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I'm sure this is basic but here goes.

Let $\sigma_1 (x), \sigma_2 (x), ...$ be a (computable) enumeration of the formulae in the language of set theory with one free variable.

For each $i$, let $S_i$ be the set of reals $r$ such that $\sigma_i (r)$.

Do the axioms of set theory guarantee the existence of the set of ordered pairs of the form $\langle i, S_i \rangle$ - that is, do the axioms of set theory guarantee the existence of the set $\lbrace \langle 1, S_1 \rangle, \langle 2, S_2 \rangle, ... \rbrace $, or does the undefinability of truth get in the way here?

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2 Answers 2

As has been mentioned in the comments, there are models of ZFC in which each real number is definable without parameters (see my answer to Is analysis in fact the analysis of definable real numbers? and also my article Pointwise definable models of set theory with Reitz and Linetsky for a discussion). In a pointwise definable model, there can be no list of all the definable sets of reals, paired with their definitions, since all the definable singletons would appear on such a list and reveal that the reals are countable, contrary to ZFC.

Meanwhile, there are various ways to achieve the list of definable sets if one has a stronger background set theory, and this is much more detail about this in our article. Here are a few quick instances:

  • If the scheme known as $V_\delta\prec V$ holds, asserting that $V_\delta$ is an elementary substructure of $V$, then we may form the list of definable sets of reals, simply by using the Tarskian definition of truth in the structure $\langle V_\delta,{\in}\rangle$. This is definable in $V$, but by the assumption of $V_\delta\prec V$, it happens to coincide with truth in $V$. The theory $V_\delta\prec V$ is equiconsistent with ZFC by a simple compactness argument.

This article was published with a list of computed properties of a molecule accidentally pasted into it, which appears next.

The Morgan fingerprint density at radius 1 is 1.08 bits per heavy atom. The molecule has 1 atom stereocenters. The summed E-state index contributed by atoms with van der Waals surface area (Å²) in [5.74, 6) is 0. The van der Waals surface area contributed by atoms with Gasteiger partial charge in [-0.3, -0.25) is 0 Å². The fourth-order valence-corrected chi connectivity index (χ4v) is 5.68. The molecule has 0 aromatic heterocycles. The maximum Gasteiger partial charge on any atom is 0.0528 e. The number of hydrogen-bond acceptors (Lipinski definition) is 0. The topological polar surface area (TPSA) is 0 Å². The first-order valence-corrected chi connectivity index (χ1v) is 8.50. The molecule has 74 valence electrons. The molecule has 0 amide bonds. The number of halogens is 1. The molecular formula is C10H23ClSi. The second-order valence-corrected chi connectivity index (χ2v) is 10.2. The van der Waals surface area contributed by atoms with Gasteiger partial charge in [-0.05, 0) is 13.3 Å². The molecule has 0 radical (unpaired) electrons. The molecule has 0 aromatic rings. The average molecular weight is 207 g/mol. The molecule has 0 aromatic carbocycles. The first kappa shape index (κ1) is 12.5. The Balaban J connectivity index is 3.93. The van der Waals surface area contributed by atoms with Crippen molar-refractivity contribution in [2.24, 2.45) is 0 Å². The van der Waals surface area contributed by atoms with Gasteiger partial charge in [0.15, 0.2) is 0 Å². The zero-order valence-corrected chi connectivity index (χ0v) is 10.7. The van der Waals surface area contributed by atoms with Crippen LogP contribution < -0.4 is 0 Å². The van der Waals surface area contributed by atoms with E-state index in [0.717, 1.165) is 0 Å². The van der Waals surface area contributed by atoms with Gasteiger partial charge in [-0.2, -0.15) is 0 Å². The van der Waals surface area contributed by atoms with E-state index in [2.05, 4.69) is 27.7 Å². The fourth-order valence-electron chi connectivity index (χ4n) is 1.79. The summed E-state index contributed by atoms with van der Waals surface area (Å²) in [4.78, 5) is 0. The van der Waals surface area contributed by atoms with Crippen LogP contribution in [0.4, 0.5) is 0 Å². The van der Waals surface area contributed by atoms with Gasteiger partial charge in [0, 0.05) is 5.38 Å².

• If one has Kelly-Morse set theory KM in $V$, then one may define a truth predicate for first-order assertions in the language of set theory, and thereby may form the desired seqeunce of definable sets.

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Let $F$ denote the function $\lbrace (i,S_i) : i < \omega \rbrace$ in whatever sense it may exist---I hope this abuse of notation will not be confusing.

The undefinability of truth does "get in the way" in the sense that it shows that there cannot be such a function $F$ that is definable. If we let $C$ be the set of $i$ such that $\sigma_i$ is a sentence ($x$ does not appear) then from $F$ we could define $\lbrace i \in C : S_i = \mathbb{R}\rbrace$, which is essentially a truth set and therefore cannot be definable by Tarski's theorem.

EDIT: it looks like I am using "definable" to mean "definable without parameters" and Joel is using it to mean "definable with parameters." As Joel points out in the comments and in his answer, it is possible for a truth set, and indeed the desired function $F$, to be definable from ordinal parameters.

To answer the precise question you stated, ZFC does not prove the existence of such a function $F$. As Andreas mentions in the comments to Bjørn's answer, there are models of ZFC in which all sets are definable. (This is not a first-order property of the model.) Any such model $M$ cannot satisfy "the desired function exists" regardless of how we try to formalize this. One way to see this is that if there were such a function $F \in M$, then externally we could use the fact that every set in $M$ is definable in $M$ to show that $ran(F) = \mathcal{P}(\mathbb{R})^M$. This statement about the range is absolute to $M$, contradicting Cantor's theorem in $M$.

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Trevor, Tarski's theorem does not rule out having the set of true sentences being definable in a model. Rather, it rules out having a satisfaction predicate, where arbitrary set parameters are allowed. –  Joel David Hamkins Aug 4 '12 at 15:28
    
For example, if $V_\delta\prec V$, then the full theory of $V$ exists as a set in $V$, since it is the same as the theory of $V_\delta$. –  Joel David Hamkins Aug 4 '12 at 15:42
    
So while the argument of your second paragraph shows that there can be no such function $F$ as desired that is definable without parameters, in fact there can be such an $F$ that is definable with parameters. –  Joel David Hamkins Aug 4 '12 at 16:05
    
By "definable" I meant "definable without parameters." Doesn't Tarski's theorem say that the set of true sentences is not definable (without parameters)? I have clarified my usage of "definable" in the answer now. Thanks for pointing this out. –  Trevor Wilson Aug 4 '12 at 16:32
    
Yes, that's fine. Tarski's theorem can be viewed as showing that the set of true sentences is not definable without parameters. My examples show that it can nevertheless exist as a set. –  Joel David Hamkins Aug 4 '12 at 17:13

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